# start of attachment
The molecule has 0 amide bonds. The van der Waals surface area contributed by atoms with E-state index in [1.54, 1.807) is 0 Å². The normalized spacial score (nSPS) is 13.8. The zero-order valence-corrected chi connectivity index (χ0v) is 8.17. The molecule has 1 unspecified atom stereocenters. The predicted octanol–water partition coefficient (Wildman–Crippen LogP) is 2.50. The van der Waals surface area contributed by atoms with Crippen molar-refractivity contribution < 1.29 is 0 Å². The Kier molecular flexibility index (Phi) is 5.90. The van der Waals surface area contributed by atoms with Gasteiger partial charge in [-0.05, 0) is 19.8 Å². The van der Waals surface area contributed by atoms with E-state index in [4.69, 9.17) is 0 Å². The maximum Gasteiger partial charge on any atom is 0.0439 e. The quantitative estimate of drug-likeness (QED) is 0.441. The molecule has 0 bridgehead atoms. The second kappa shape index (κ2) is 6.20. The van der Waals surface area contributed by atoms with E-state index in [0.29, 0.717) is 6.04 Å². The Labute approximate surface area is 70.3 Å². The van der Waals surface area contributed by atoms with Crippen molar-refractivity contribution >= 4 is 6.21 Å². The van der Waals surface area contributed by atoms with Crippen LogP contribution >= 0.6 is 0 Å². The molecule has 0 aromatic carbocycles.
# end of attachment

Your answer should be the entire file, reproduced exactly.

The molecule has 0 amide bonds. The van der Waals surface area contributed by atoms with E-state index in [1.54, 1.807) is 0 Å². The normalized spacial score (nSPS) is 13.8. The zero-order valence-corrected chi connectivity index (χ0v) is 8.17. The molecule has 1 unspecified atom stereocenters. The predicted octanol–water partition coefficient (Wildman–Crippen LogP) is 2.50. The van der Waals surface area contributed by atoms with Crippen molar-refractivity contribution < 1.29 is 0 Å². The Kier molecular flexibility index (Phi) is 5.90. The van der Waals surface area contributed by atoms with Gasteiger partial charge in [-0.05, 0) is 19.8 Å². The van der Waals surface area contributed by atoms with E-state index in [4.69, 9.17) is 0 Å². The maximum Gasteiger partial charge on any atom is 0.0439 e. The quantitative estimate of drug-likeness (QED) is 0.441. The molecule has 0 bridgehead atoms. The second kappa shape index (κ2) is 6.20. The van der Waals surface area contributed by atoms with E-state index in [0.29, 0.717) is 6.04 Å². The Labute approximate surface area is 70.3 Å². The van der Waals surface area contributed by atoms with Crippen molar-refractivity contribution >= 4 is 6.21 Å². The van der Waals surface area contributed by atoms with Crippen LogP contribution >= 0.6 is 0 Å². The molecule has 0 aromatic carbocycles.